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Stocks

World stocks hit record peak after Fed raises rates and dollar slides

PUBLISHED : Thursday, 14 December, 2017, 7:46am
UPDATED : Thursday, 14 December, 2017, 7:46am

A gauge of world shares rose to record highs after the Federal Reserve announced a widely expected interest rate increase on Wednesday, while US Treasury yields and the dollar fell.

MSCI’s gauge of stocks across the globe gained 0.28 per cent.

The Dow Jones Industrial Average rose 80.63 points, or 0.33 per cent, to end at 24,585.43, the S&P 500 lost 1.26 points, or 0.05 per cent, to 2,662.85 and the Nasdaq Composite added 13.48 points, or 0.2 per cent, to 6,875.80.

The pan-European FTSEurofirst 300 index closed down 0.30 per cent.

In Asia, MSCI’s broadest index of Asia-Pacific shares outside Japan climbed 0.67 per cent.

The Fed, as anticipated, raised interest rates by a quarter of a percentage point, but left its rate outlook for the coming years unchanged. The central bank lifted the federal funds rate to a target range of 1.25 to 1.50 per cent, and also projected three more hikes each in 2018 and 2019.

Federal Reserve raises US interest rates and says tax cuts will provide ‘some lift’ to economy

Kate Warne, investment strategist at Edward Jones in St Louis, said the Fed’s statement was “pretty much as expected” but slightly more dovish.

“So it’s not a big surprise but it’s a shift in the direction of saying the Fed is going to keep watching the data and if we don’t see higher inflation we could see fewer rate hikes in 2018,” Warne said.

While the Dow and the Nasdaq Composite closed higher, the S&P 500 dipped under pressure from the financial sector after the Fed’s announcement.

Investors were also focused on efforts by President Donald Trump’s administration to overhaul the US tax system. Congressional Republicans reached a tax legislation deal on Wednesday, according to Senate Finance Committee Chairman Orrin Hatch.

Republicans in US Congress forge deal on final tax legislation with voting likely next week

“The news appears to be good,” said Tom Cahill of Ventura Wealth Management. “Congress is moving to an adoption of the tax cuts. The Fed indicated the economy is growing fast.”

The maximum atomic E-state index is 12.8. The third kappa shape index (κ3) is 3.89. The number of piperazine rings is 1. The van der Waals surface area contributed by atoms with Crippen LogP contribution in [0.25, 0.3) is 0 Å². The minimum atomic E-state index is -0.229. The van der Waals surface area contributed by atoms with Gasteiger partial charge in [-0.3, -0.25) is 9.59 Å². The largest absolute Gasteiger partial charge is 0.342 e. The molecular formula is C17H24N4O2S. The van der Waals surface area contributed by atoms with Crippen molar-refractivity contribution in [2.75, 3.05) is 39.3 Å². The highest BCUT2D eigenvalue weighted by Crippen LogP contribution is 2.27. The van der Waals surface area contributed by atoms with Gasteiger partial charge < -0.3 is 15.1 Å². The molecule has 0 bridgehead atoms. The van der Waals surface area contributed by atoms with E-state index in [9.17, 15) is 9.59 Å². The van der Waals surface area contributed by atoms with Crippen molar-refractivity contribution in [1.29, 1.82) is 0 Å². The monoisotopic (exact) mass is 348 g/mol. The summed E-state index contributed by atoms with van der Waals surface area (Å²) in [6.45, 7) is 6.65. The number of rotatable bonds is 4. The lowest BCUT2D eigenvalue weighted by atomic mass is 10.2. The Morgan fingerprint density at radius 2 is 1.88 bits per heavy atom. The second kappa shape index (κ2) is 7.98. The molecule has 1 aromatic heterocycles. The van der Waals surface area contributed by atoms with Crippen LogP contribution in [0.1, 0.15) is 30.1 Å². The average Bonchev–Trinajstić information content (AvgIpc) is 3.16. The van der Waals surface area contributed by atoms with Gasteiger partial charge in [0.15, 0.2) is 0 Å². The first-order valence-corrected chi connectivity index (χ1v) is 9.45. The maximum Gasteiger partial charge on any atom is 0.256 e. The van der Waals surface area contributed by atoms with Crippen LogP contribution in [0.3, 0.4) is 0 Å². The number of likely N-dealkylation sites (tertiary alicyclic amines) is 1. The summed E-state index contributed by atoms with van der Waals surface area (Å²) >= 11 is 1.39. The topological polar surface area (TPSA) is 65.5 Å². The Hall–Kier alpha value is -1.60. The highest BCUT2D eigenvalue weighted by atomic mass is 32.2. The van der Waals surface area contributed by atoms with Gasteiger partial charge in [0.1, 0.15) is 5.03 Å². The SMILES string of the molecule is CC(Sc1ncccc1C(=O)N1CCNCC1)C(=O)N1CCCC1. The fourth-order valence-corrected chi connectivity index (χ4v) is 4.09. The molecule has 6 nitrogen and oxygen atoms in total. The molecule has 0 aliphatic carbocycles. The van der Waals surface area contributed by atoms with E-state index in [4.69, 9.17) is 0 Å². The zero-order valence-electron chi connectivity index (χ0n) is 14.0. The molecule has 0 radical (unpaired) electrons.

US Treasury yields fell after the Fed’s announcement. Yields had fallen earlier in the day as well after an increase in core consumer prices in November fell short of analysts’ expectations.

Benchmark 10-year notes last rose 16/32 in price to yield 2.3457 per cent, compared with 2.403 per cent late on Tuesday. The 30-year bond last rose 1-2/32 in price to yield 2.7285 per cent, compared with 2.781 per cent late on Tuesday.

The US consumer price index, the government’s broadest inflation gauge, grew 0.4 per cent last month, matching economists’ estimates. However the CPI core rate, which excludes energy and food prices, moderated to 0.1 per cent from a 0.2 per cent increase in October and was below market expectations.

Traders also mulled the potential implications of Democrat Doug Jones’ victory in the special US Senate election in Alabama on Tuesday, which thinned the Republicans’ Senate majority to 51-49, raising discussion about their ability to pass tax legislation before year-end.

The dollar index which weighs it against a basket of currencies, fell 0.72 per cent, while the euro was up 0.71 per cent to US$1.1823.

The yen strengthened 0.92 per cent to 112.50 per dollar, while sterling was last trading at US$1.3416, up 0.76 per cent on the day.

US crude fell 0.72 per cent to US$56.73 per barrel and Brent was last at US$62.59, down 1.18 per cent.

Gold prices rose later in the day after hovering near their lowest in nearly five months. Spot gold was last 1.0 per cent higher at US$1,255.93 an ounce.

With additional reporting from Agence France-Presse

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